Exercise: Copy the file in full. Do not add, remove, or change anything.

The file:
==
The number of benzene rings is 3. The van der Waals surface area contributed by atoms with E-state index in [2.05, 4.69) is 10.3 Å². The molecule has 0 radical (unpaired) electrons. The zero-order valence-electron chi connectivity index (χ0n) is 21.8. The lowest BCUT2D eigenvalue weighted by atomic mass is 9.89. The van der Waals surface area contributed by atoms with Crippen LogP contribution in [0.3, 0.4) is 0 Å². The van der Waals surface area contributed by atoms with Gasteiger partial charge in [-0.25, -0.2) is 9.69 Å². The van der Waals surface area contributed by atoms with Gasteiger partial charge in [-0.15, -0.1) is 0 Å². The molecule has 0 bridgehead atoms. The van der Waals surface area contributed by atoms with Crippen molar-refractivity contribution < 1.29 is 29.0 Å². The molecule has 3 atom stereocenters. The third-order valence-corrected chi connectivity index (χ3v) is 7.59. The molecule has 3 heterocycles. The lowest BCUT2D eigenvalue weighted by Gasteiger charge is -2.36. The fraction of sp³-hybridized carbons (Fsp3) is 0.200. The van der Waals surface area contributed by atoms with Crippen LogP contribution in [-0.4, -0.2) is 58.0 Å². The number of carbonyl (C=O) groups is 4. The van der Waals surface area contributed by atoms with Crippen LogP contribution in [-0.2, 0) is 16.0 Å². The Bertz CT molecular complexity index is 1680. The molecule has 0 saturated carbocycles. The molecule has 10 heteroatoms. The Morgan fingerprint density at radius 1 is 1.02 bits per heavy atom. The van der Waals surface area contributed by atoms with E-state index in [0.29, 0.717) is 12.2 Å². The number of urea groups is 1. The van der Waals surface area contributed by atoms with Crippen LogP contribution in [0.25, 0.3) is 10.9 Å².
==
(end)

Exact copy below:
The number of benzene rings is 3. The van der Waals surface area contributed by atoms with E-state index in [2.05, 4.69) is 10.3 Å². The molecule has 0 radical (unpaired) electrons. The zero-order valence-electron chi connectivity index (χ0n) is 21.8. The lowest BCUT2D eigenvalue weighted by atomic mass is 9.89. The van der Waals surface area contributed by atoms with Crippen LogP contribution in [0.3, 0.4) is 0 Å². The van der Waals surface area contributed by atoms with Gasteiger partial charge in [-0.25, -0.2) is 9.69 Å². The van der Waals surface area contributed by atoms with Gasteiger partial charge in [-0.15, -0.1) is 0 Å². The molecule has 0 bridgehead atoms. The van der Waals surface area contributed by atoms with Crippen molar-refractivity contribution < 1.29 is 29.0 Å². The molecule has 3 atom stereocenters. The third-order valence-corrected chi connectivity index (χ3v) is 7.59. The molecule has 3 heterocycles. The lowest BCUT2D eigenvalue weighted by Gasteiger charge is -2.36. The fraction of sp³-hybridized carbons (Fsp3) is 0.200. The van der Waals surface area contributed by atoms with Crippen LogP contribution in [-0.4, -0.2) is 58.0 Å². The number of carbonyl (C=O) groups is 4. The van der Waals surface area contributed by atoms with Crippen LogP contribution in [-0.2, 0) is 16.0 Å². The Bertz CT molecular complexity index is 1680. The molecule has 0 saturated carbocycles. The molecule has 10 heteroatoms. The Morgan fingerprint density at radius 1 is 1.02 bits per heavy atom. The van der Waals surface area contributed by atoms with E-state index in [0.29, 0.717) is 12.2 Å². The number of urea groups is 1. The van der Waals surface area contributed by atoms with Crippen LogP contribution in [0.25, 0.3) is 10.9 Å².